Snowy winters and cheese-tasting: Sampada CH looks back at her early days at the University of Wisconsin.

Milwaukee!! The name evokes strong memories of delectable cheese in my mind. Wisconsin Sate wherein Milwaukee is located is “America’s dairyland”, and in the two years I spent in Milwaukee, I was lucky enough to get an opportunity to taste some of the yummiest varieties of Wisconsin Cheese, famous all over USA.

I remember how nervous I was when I went to attend the mandatory orientation for the new students of the University of Wisconsin Milwaukee (UWM) fall 2010 batch, organised by the Centre for International Education - UWM. It was a well-co-ordinated programme which gave us an idea of what it took to achieve success in academics, showed how to make friends in a new place, information about the range of facilities UWM had to offer and some practical tips to make our stay exciting there. It was a fun orientation where I had my first brush with authentic American food and I still remember those lip-smacking giant chocolate chips cookies which were served for dessert.

Milwaukee is a beautiful city. The first thought that crossed my mind when I was accepted by the UWM was, the snowy winters, and Milwaukee did not disappoint me. It snows quite a lot in Milwaukee and the cold winter months here are an absolute treat for people who love snow and there is a lot to explore here. For my stay in Milwaukee, I chose the University accommodation for graduate students. This place is located on the trendy East side and is close to a number of restaurants and grocery stores. This place is just a few blocks away from the famous ‘Brady Street’. The 24/7 free shuttle service from the dorms to the campus and back is an added advantage. I would recommend future students to stay at the UWM dorms at least for a year as it provides a very unique experience. Many events are organised at these dorms throughout the year and there was never a dull moment.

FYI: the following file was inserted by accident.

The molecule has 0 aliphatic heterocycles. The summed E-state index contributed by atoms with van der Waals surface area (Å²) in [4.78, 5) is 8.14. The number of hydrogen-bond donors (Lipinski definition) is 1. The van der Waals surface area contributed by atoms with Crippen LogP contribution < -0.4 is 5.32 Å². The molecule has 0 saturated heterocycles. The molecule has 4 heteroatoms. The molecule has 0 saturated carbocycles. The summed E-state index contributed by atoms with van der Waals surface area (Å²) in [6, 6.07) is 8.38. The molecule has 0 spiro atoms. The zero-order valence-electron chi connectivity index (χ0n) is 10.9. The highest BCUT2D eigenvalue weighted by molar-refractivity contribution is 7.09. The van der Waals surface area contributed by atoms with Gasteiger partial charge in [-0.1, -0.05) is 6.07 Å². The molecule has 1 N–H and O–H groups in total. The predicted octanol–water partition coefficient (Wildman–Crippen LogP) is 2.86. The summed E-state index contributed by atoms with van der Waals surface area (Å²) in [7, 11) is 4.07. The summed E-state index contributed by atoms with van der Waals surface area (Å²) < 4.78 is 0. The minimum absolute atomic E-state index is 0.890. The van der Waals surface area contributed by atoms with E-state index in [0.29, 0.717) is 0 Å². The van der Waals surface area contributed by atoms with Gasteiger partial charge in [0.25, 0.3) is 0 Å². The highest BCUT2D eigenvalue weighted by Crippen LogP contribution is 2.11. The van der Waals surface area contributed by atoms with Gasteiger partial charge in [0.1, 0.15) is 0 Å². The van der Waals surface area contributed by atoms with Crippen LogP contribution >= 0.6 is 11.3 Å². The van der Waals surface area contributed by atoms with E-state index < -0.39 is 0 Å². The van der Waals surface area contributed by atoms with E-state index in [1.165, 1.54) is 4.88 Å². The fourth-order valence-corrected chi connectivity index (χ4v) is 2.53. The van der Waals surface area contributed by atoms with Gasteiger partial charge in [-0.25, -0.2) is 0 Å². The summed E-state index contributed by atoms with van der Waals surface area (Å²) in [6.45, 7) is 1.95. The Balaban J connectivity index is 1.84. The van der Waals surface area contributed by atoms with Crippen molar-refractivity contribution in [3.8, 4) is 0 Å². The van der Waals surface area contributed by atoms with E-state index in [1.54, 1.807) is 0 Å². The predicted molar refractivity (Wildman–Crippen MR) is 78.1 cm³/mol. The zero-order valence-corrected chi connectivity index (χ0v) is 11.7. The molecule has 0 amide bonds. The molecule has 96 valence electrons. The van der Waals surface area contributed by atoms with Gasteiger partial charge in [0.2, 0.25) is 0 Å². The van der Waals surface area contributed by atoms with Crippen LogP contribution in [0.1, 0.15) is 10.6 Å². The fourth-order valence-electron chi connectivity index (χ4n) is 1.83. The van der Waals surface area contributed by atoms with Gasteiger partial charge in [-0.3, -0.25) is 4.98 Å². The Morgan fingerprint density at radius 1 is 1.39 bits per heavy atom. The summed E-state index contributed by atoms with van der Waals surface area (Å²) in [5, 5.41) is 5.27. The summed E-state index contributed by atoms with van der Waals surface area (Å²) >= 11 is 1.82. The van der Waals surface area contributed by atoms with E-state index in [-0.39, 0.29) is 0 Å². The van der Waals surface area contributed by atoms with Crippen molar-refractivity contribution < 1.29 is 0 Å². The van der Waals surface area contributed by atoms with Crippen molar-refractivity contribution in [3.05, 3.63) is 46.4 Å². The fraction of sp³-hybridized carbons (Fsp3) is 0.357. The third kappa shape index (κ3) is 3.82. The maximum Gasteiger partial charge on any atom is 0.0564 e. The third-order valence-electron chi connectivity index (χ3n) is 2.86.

Studying at UWM was not only about earning a professional degree, but also moulding my personality. In most of the courses, classroom participation was about 25 per cent of the grade. This meant that I had to read about the topics to be discussed in the class in advance and prepare notes in order to make a meaningful contribution during the class. The university has a lot to offer to all the students in terms of activities and has many exchange programmes with universities around the world, including India. On one such programme, I had the opportunity to travel to Ghana, West Africa. It was an enriching cultural experience I cherish.

The writer is pursuing her MBA at University of Wisconsin Milwaukee, U.S.